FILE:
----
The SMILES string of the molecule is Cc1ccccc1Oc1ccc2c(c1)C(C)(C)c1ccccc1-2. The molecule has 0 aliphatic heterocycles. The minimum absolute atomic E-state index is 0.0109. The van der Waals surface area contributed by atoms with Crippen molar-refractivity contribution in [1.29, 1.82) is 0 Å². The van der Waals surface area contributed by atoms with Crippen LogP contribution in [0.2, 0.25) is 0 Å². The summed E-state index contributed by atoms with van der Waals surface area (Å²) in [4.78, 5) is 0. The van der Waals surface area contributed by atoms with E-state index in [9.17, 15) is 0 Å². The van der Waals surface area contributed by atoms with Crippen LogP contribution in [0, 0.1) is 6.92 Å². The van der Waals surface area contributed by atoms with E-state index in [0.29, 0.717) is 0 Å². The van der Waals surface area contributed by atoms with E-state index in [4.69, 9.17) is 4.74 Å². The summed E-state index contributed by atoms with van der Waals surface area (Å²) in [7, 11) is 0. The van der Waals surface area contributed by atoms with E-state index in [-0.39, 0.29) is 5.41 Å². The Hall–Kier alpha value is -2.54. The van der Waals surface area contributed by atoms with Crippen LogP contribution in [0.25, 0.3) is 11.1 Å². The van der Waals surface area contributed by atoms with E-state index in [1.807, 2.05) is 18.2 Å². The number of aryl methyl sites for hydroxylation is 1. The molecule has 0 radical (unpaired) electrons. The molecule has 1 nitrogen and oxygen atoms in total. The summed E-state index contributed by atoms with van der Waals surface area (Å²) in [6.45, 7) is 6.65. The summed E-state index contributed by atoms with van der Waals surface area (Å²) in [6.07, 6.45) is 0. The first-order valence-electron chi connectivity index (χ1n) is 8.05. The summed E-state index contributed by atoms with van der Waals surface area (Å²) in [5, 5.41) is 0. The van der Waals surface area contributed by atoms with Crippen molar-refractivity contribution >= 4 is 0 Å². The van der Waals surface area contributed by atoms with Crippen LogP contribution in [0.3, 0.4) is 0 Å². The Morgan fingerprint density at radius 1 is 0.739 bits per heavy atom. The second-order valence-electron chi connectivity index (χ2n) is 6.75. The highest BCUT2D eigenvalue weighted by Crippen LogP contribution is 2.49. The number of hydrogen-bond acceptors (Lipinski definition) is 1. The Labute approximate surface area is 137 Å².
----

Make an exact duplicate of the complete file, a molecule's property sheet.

The SMILES string of the molecule is Cc1ccccc1Oc1ccc2c(c1)C(C)(C)c1ccccc1-2. The molecule has 0 aliphatic heterocycles. The minimum absolute atomic E-state index is 0.0109. The van der Waals surface area contributed by atoms with Crippen molar-refractivity contribution in [1.29, 1.82) is 0 Å². The van der Waals surface area contributed by atoms with Crippen LogP contribution in [0.2, 0.25) is 0 Å². The summed E-state index contributed by atoms with van der Waals surface area (Å²) in [4.78, 5) is 0. The van der Waals surface area contributed by atoms with E-state index in [9.17, 15) is 0 Å². The van der Waals surface area contributed by atoms with Crippen LogP contribution in [0, 0.1) is 6.92 Å². The van der Waals surface area contributed by atoms with E-state index in [0.29, 0.717) is 0 Å². The van der Waals surface area contributed by atoms with E-state index in [4.69, 9.17) is 4.74 Å². The summed E-state index contributed by atoms with van der Waals surface area (Å²) in [7, 11) is 0. The van der Waals surface area contributed by atoms with E-state index in [-0.39, 0.29) is 5.41 Å². The Hall–Kier alpha value is -2.54. The van der Waals surface area contributed by atoms with Crippen LogP contribution in [0.25, 0.3) is 11.1 Å². The van der Waals surface area contributed by atoms with E-state index in [1.807, 2.05) is 18.2 Å². The number of aryl methyl sites for hydroxylation is 1. The molecule has 0 radical (unpaired) electrons. The molecule has 1 nitrogen and oxygen atoms in total. The summed E-state index contributed by atoms with van der Waals surface area (Å²) in [6.45, 7) is 6.65. The summed E-state index contributed by atoms with van der Waals surface area (Å²) in [6.07, 6.45) is 0. The first-order valence-electron chi connectivity index (χ1n) is 8.05. The summed E-state index contributed by atoms with van der Waals surface area (Å²) in [5, 5.41) is 0. The van der Waals surface area contributed by atoms with Crippen molar-refractivity contribution >= 4 is 0 Å². The van der Waals surface area contributed by atoms with Crippen LogP contribution in [0.3, 0.4) is 0 Å². The Morgan fingerprint density at radius 1 is 0.739 bits per heavy atom. The second-order valence-electron chi connectivity index (χ2n) is 6.75. The highest BCUT2D eigenvalue weighted by Crippen LogP contribution is 2.49. The number of hydrogen-bond acceptors (Lipinski definition) is 1. The Labute approximate surface area is 137 Å².